A Rainy Day on the Great Ocean Road

I grew up in a town on the south-western coast of Australia. That's nearly a four-hour drive from the nearest major city (Melbourne), however, it came with the benefit of being right near the start of the Great Ocean Road, one of Australia's most popular landmarks.

Twelve Apostles, Great Ocean Road
I often take for granted how easily I can access this amazing place as it's a bit out of the way when I'm driving between my home town (Port Fairy) and my current location (Melbourne). However, on a rainy day on the way back to Melbourne I ended up taking a detour along part of this incredible stretch of road. It had been a while since I had last visited the Twelve Apostles, so thought it would be nice to return.

Twelve Apostles, Great Ocean Road
The Great Ocean Road doesn't really need an introduction, but for those who don't know, it's a 243 kilometre stretch of road along the south-eastern coast of Australia between the Victorian cities of Torquay and Allansford. The road traverses rainforests (look out for koalas!), as well as beaches and cliffs. The road travels via Anglesea, Lorne, Apollo Bay, and Port Campbell, the latter being famous for rock formations such as Loch Ard Gorge, London Arch and The Twelve Apostles.

Twelve Apostles, Great Ocean Road
A word of warning, the road is incredibly windy so for those with a weak stomach (like me), make sure you come prepared with anti-nausea medication. If I don't have medication I can barely travel half an hour on this road without feeling sick.

On this particular journey, I entered the road at Allansford and had my first stop at The Bay of Martyrs. It's a gorgeous place to start, as not only is the coastline is quite dramatic, it's usually not that busy.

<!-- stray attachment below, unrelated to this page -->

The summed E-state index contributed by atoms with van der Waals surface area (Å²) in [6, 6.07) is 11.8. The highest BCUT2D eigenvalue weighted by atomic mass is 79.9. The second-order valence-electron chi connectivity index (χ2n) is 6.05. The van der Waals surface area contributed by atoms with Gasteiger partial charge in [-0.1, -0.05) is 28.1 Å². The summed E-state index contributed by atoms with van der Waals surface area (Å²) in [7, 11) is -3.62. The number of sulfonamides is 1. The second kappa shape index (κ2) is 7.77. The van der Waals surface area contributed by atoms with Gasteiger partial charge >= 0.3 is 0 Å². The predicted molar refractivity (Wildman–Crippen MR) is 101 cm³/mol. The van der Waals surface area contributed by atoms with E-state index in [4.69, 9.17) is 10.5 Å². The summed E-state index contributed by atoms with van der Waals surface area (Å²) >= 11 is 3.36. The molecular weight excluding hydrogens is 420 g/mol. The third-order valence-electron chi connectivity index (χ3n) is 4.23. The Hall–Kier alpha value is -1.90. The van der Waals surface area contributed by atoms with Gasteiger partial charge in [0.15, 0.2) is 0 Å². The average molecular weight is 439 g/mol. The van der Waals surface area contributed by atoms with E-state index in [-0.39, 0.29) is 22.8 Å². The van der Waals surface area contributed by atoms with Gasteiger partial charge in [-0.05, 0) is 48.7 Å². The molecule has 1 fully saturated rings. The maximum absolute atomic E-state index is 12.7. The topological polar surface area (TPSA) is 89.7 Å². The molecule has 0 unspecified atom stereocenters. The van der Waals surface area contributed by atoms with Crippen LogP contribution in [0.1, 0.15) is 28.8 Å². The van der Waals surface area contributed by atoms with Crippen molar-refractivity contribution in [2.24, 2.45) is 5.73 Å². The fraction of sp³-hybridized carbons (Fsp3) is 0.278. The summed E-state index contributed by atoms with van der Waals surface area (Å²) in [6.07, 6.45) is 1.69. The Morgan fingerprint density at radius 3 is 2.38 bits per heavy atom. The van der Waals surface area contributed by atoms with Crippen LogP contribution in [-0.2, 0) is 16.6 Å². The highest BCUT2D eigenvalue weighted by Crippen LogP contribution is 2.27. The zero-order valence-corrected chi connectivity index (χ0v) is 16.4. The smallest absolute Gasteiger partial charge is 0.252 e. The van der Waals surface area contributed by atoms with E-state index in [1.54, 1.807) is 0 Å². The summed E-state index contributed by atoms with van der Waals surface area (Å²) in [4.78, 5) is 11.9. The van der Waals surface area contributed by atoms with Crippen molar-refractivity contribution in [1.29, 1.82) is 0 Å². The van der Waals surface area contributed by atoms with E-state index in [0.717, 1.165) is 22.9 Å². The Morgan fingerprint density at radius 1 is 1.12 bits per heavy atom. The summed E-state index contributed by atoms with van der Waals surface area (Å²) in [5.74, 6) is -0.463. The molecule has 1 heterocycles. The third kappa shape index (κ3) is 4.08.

Twelve Apostles, Great Ocean Road
Twelve Apostles, Great Ocean Road
Twelve Apostles, Great Ocean Road
The next stop was the London Arch, which used to be called the London Bridge until the "bridge" collapsed. This also seems like a good place to point out that despite the fact that there are signs literally everywhere along the Great Ocean Road telling you not to jump over the railing, there are always people who do so. At the London Arch, there were a couple of tourists who had jumped over the railing and walked close to the edge of the cliff to take a selfie. You would think that the signs saying "WARNING: DEATH" would stop people from wandering off the path onto the notoriously fragile cliff faces, but apparently not. Anyway. #doitforthevine

Twelve Apostles, Great Ocean Road
Twelve Apostles, Great Ocean Road
Shortly after the London Arch we arrived at Loch Ard Gorge, a beautiful spot with a sad history: the gorge is named after the ship Loch Ard, which ran aground on nearby Muttonbird Island on 1 June 1878 when approaching the end of a three-month journey from England to Melbourne. Of the fifty-four passengers and crew, only two survived.

Twelve Apostles, Great Ocean Road
Twelve Apostles, Great Ocean Road
Twelve Apostles, Great Ocean Road
Twelve Apostles, Great Ocean Road
Twelve Apostles, Great Ocean Road
Twelve Apostles, Great Ocean Road
Twelve Apostles, Great Ocean Road
Twelve Apostles, Great Ocean Road
Finally, just beyond Loch Ard Gorge were the dramatic Twelve Apostles. The rain had well and truly set in by this stage, which only served to make them look more spectacular. The Twelve Apostles are definitely the most iconic location along the Great Ocean Road, and as such you'll rarely have it to yourself. However, despite the selfie sticks, it's easy to take a moment and appreciate this incredible sight.

Twelve Apostles, Great Ocean Road
Twelve Apostles, Great Ocean Road
Twelve Apostles, Great Ocean Road
Twelve Apostles, Great Ocean Road
Twelve Apostles, Great Ocean Road
Twelve Apostles, Great Ocean Road
Twelve Apostles, Great Ocean Road
Twelve Apostles, Great Ocean Road
Twelve Apostles, Great Ocean Road
Twelve Apostles, Great Ocean Road


Follow me on Bloglovin / Follow me on Instagram

No comments:

Post a Comment